Install the Amel Studio IDE
Please install Visual Micro from within the Atmel Studio 7 IDE using "Tools>Extensions and Updates>Available Downloads>All"
A free Arduino extension for Atmel Studio. Arduino compatible build and Atmel Studio debugging. A paid version is available at low cost with many additional features.
Atmel Studio with Visual Micro offers Arduino compatible project build alongside hardware and simulated debuggers. Visual Micro ensures project codes stays cross-platform Arduino compatible and also allows the Atmel platform specific tools to be used when required.
Visual Micro in Atmel Studio works the same as it does in Visual Studio (apart from shared projects and editing of libraries) but also combines Atmel programming, debugging and simulators.
Using Atmel Studio Device Programming With Arduino Builds
Visual Micro, in Atmel Studio 7, provides an additional Arduino programmer called "Atmel Studio Device Programming".
Selecting this option will use the standard Atmel project configuration settings (instead of Arduino programmers or bootloader).
Advanded Mode (.ino sources ignored, build from real source code not a temp folder, still applies all other arduino build rules for core and libraries) - Switch on menu command "vMicro>Debugger>Atmel Studio" to use the Atmel Studio Avr Simulator or Hardware Debuggers (ie: Jtag/Swd/Segger) instead of the Visual Micro Software debugger. Add a project_name.cpp to override all .ino files. Click "vMicro>Toggle Hidden Files" to more easily see and debug Arduino core and library source code.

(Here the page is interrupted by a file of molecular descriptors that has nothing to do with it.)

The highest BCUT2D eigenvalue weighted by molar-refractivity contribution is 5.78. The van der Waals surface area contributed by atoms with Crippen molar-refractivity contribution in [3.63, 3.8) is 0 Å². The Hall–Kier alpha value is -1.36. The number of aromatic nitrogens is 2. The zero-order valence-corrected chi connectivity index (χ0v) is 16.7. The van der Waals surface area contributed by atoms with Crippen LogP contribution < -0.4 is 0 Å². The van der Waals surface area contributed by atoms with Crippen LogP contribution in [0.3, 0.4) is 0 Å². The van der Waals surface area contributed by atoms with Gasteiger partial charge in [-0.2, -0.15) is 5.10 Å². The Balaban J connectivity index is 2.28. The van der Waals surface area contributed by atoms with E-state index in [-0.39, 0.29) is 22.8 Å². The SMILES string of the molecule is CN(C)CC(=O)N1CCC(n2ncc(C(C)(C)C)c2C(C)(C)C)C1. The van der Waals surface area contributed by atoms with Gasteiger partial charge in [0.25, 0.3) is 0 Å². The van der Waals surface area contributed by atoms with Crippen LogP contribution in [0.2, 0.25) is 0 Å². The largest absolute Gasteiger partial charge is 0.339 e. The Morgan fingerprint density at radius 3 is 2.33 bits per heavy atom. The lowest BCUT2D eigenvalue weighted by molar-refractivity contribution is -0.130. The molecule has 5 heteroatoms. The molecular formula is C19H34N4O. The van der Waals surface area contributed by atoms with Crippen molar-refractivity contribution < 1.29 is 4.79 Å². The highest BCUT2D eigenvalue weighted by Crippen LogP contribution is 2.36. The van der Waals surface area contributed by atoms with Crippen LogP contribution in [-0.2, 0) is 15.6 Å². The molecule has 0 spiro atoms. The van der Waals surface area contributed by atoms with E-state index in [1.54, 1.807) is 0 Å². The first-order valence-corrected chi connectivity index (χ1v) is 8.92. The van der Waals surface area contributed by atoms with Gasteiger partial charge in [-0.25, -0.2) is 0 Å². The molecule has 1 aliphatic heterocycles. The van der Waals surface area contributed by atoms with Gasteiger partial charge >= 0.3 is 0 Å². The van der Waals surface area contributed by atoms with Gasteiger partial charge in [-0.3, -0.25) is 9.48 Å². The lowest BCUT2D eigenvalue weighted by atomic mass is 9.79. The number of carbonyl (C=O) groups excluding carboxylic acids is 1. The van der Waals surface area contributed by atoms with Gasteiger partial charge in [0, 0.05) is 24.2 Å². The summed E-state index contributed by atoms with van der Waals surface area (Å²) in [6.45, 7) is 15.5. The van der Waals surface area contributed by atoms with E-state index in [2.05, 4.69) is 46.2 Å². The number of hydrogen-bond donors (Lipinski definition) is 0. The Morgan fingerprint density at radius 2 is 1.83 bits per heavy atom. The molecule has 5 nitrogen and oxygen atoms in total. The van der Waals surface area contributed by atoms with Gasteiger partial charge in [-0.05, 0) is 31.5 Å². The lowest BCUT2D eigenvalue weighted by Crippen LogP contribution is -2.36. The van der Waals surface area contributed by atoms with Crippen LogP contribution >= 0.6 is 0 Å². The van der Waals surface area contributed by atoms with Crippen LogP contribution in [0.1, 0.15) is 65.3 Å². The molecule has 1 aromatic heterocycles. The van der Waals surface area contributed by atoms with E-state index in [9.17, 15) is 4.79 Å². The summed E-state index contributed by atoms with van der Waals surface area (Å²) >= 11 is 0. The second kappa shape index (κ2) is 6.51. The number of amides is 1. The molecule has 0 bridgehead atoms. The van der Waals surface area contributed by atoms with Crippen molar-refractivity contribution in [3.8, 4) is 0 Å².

** PLEASE NOTE **
- Debug builds produce larger outputs. Switch the tool bar from Debug to Release if output size must be as small as possible (same as Arduino IDE).
- Atmel Studio 7 contains some "Arduino" functions unlreated to Visual Micro (such as 'Import Sketch'. These functions can be useful but convert Arduino project code to single platform .cpp projects that are unique to Atmel. Converted projects will fall outside of the Arduino compatible cross-platform eco system . This confuses some users who mistakenly believe they are using Visual Micro features and have subsequently given poor reviews in the Atmel Gallery (or emailed complaints). New user how to tell if you are using a Visual Micro project? Visual Micro uses .ino files in projects, Atmel does not. The Arduino IDE will compile projects created or edited with Visual Micro (if you adhere to the published Arduino.cc folder structure) which is not the case for native Atmel projects.
- Problem: Atmel Studio 7 automatically adds source code to new projects. The code must be deleted for an Arduino project to compile correctly. The code is a main.cpp in the project folder and a directory below the project called Device_startup. Solution: Re-instated in versions of Visual Micro after 1st dec 2016, a prompt will appear after compilation requesting the files be deleted. In previous versions only a message was displayed in the compiler output. It is difficult to know how to handle this problem. Some advanced users might want to have a main.cpp and will be annoyed by the prompt. However other novice users have been leaving poor reviews since the prompt was removed.